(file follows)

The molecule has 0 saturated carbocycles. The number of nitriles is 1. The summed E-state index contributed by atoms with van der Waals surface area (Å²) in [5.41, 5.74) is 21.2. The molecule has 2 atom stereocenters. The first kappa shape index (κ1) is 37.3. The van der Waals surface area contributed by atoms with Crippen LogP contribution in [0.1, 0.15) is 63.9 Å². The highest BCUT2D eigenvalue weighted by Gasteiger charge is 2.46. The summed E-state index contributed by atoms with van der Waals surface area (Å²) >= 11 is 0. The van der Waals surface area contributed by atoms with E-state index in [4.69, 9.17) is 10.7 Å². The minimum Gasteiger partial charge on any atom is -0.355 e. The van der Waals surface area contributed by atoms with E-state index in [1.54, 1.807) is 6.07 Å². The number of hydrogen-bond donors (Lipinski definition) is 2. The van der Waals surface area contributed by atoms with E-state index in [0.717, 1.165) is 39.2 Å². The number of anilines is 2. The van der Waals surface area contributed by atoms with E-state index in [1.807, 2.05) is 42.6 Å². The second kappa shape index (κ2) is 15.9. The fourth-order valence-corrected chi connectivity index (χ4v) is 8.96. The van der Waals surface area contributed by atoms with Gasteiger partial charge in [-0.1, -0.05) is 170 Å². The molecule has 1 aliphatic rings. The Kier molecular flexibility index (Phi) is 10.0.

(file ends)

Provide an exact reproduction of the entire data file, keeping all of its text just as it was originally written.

The molecule has 0 saturated carbocycles. The number of nitriles is 1. The summed E-state index contributed by atoms with van der Waals surface area (Å²) in [5.41, 5.74) is 21.2. The molecule has 2 atom stereocenters. The first kappa shape index (κ1) is 37.3. The van der Waals surface area contributed by atoms with Crippen LogP contribution in [0.1, 0.15) is 63.9 Å². The highest BCUT2D eigenvalue weighted by Gasteiger charge is 2.46. The summed E-state index contributed by atoms with van der Waals surface area (Å²) >= 11 is 0. The van der Waals surface area contributed by atoms with E-state index in [4.69, 9.17) is 10.7 Å². The minimum Gasteiger partial charge on any atom is -0.355 e. The van der Waals surface area contributed by atoms with E-state index in [1.54, 1.807) is 6.07 Å². The number of hydrogen-bond donors (Lipinski definition) is 2. The van der Waals surface area contributed by atoms with E-state index in [0.717, 1.165) is 39.2 Å². The number of anilines is 2. The van der Waals surface area contributed by atoms with E-state index in [1.807, 2.05) is 42.6 Å². The second kappa shape index (κ2) is 15.9. The fourth-order valence-corrected chi connectivity index (χ4v) is 8.96. The van der Waals surface area contributed by atoms with Gasteiger partial charge in [-0.1, -0.05) is 170 Å². The molecule has 1 aliphatic rings. The Kier molecular flexibility index (Phi) is 10.0.